# Infinite surd

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Hey all,

i kinda got a problem. I'm doing this math assignment and it's about the infinite surd. I really don't get it and was wondering if anyone could help me on with.

i really need a reply a.s.a.p because i have to finish it within two days. i've been really busy and havn't had the time to look at it yet. An explanation would be very useful!

Thanks!

Dutch A1 SL (self-taught)

English A2 HL

Chemisty HL

Geography HL

Math SL

Physics SL

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Well... if you post what the assignment is it'd probably be easier to look at it. As of now I can probably tell you what an infinite surd is, but that might not have any effect on your assignment.

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We had to do a math portfolio type thing on infinite surds.

I still have the document if you want to look at it.

Its not amazing or anything but it's still 8 pages long...

I could send it to you if you give me your email.

Or actually... I might try to see if I can attact it.

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The questions is about finding the general formula of sqrt(K+sqrt(K+sqrt(K+sqrt(K........ (sqrt = square root/ surd)

i really dont get it.

BDW i can't open the attachment you posted . i think it would be better if you didnt send me your file, so that i can stop myself from plagerising (or however it's spelled).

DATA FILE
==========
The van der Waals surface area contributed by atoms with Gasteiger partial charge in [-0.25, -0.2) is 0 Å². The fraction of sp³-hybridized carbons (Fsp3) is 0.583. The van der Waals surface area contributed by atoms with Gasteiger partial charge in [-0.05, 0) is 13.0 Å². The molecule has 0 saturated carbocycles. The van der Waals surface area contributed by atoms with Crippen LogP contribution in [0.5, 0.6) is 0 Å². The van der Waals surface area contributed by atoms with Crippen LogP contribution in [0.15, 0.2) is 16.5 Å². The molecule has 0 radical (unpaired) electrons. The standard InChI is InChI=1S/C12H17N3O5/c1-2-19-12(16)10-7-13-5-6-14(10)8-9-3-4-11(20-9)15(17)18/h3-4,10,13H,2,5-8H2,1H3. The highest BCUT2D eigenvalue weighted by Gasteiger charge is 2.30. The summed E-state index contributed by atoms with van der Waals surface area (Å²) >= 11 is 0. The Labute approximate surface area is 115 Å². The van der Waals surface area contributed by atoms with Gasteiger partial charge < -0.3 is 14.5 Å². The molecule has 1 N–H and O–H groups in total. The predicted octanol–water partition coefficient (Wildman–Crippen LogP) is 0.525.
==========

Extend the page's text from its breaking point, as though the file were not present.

i could really use someones help!

Thanks

Dutch A1 SL (self-taught)

English A2 HL

Chemisty HL

Geography HL

Math SL

Physics SL

Edited by sheepdog9

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Well... I don't know what you have, but my way of solving those is to look at it visually and make it in to an infinite series that approaches the final value, then let Sk = Sk+1 and solve it mathematically for any unknowns, because at the infinite point, all of the values are equal. I've been able to use this method to solve infinite resistor problems and stuff, not sure how useful it is here. It's also nice to use maple or a graphing calculator to find your answer before you get it in surd form, to check it.

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Still dont realy understand, but thanks for the help anyways!

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Well, if the surd is:

sqrt(K+sqrt(K+sqrt(K+sqrt(K...

Then I would let Sn = sqrt(K+Sn-1)

At n approaching infinity, Sn = sqrt(K+Sn)

At this point, given K or Sn, you can always solve for K or Sn. This method can be very powerful cause of the assumption it relies on, but I can't really explain it in any way other than simple logic, being that at Sn approaches a value, then at the value, Sn = Sn+1. Hope that helps.

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